Earlier, Tetreau questioned what the solution was, offering ideas that included not hiring the architect again, changing the charge of the building committee and requiring the building committee to sign off on all the work at the school.
Selectman Cristin McCarthy Vahey said, "Whatever the communication flow is, I hope it's clear and known to all parties ... In the end, it's the building committee that has to watch the purse."
Walsh said Connecticut General Statutes were clear in saying that the buck stops with the building committee. "Decisions are not made by the architect, principals or the Board of Education. It is the building committee that makes the final decision," he said.
Pam Iacono, chairwoman of the Board of Education and a former building committee member, said she was "never privy" to emails about furniture and the drop-down screen. "There may have been discussions with central office, but not with the Board of Education," she said.
Iacono added that she is angered and frustrated about items being added to the renovation without the building committee knowing about it.
Meanwhile, Speciale said a hallway floor had been ripped up Thursday because concrete had been applied to tiles too quickly, resulting in an improper bond that caused bubbles and a slope. "The contractor had a good deal of it pulled up today, and we'll monitor it so we have as near a level floor as possible," he said, adding that there was "no charge" for the repair.
Tetreau pointed out that walls in a conference room didn't align with windows, and Speciale said plastic had been applied to the gaps, though he added that the plastic isn't soundproof. "The architect is going to have to come back with something that's going to satisfy the staff," he said.
Tetreau replied, "That's the kind of thing, when you're just looking at drawings, you're not going to catch. I wish the architect were here to talk for himself." Walsh said a representative of the architectural firm had said the positioning of a phone right below the drop-down screen was a building code requirement. But Walsh said he had checked with Town Building Official James Gilleran, who disagreed.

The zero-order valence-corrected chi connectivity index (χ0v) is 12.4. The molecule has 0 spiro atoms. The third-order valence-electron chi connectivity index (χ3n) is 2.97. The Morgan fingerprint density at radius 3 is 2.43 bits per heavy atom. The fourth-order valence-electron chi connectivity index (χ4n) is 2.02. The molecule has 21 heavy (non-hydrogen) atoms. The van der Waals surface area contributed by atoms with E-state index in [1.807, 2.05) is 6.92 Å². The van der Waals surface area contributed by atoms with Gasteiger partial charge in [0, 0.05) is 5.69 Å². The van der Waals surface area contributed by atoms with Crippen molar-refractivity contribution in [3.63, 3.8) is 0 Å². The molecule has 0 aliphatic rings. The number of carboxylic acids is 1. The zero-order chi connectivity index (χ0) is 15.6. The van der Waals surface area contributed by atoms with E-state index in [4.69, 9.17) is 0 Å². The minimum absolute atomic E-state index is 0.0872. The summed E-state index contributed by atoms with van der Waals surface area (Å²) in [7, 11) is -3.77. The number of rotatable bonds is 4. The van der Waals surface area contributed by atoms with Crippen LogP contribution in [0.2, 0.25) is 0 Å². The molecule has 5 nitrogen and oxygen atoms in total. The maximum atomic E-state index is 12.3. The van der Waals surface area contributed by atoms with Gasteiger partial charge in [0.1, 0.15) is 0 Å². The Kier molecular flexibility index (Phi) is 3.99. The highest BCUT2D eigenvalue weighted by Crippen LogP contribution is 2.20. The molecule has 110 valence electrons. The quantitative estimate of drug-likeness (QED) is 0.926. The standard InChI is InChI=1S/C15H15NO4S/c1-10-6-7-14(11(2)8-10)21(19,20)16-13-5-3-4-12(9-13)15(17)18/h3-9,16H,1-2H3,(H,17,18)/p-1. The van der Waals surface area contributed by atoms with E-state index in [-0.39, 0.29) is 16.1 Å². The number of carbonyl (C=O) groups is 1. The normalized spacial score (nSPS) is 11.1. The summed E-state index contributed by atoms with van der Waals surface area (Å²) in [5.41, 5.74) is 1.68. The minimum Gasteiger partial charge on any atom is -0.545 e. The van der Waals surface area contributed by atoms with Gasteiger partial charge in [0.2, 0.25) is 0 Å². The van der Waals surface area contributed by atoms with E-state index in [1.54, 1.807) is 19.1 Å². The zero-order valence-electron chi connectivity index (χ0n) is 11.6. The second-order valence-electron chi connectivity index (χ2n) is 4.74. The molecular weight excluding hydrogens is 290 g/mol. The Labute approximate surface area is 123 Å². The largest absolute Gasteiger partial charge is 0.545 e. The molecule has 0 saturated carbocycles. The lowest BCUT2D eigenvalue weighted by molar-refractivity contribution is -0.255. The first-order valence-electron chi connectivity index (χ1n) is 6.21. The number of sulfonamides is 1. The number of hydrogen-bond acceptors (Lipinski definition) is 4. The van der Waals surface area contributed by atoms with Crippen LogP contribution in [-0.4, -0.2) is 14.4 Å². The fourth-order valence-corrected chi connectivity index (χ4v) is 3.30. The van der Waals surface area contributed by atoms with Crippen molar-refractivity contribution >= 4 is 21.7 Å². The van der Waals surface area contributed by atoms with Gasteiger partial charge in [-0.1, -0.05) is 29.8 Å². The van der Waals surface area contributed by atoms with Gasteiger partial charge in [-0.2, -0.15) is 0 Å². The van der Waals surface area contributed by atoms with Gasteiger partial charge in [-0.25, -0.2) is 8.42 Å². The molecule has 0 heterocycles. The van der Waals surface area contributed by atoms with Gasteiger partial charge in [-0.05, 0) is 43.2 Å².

On the bright side, Speciale said structural steel had been inspected and accepted, and the last of known asbestos in the school was removed last weekend. He said the first two "energy recovery vents" are complete and that the third is 80 percent complete and scheduled for inspection July 18.
Speciale said the renovation project as of Thursday was under budget, but couldn't guarantee it would remain under budget.
The cost of Sherman's renovation is especially important because of Federal Emergency Management Agency regulations that say if the cost of a renovation to a structure in a flood zone exceeds 50 percent of the structure's appraised value, then the structure has to comply with current FEMA elevations, which would result in a far greater cost.
"We have a FEMA requirement for what we can spend down there," Walsh said, adding that Speciale ought to review outstanding invoices with town finance officials, along with "work still to happen but not approved."
"That building does not look finished and this community deserves for it to be finished," Walsh said.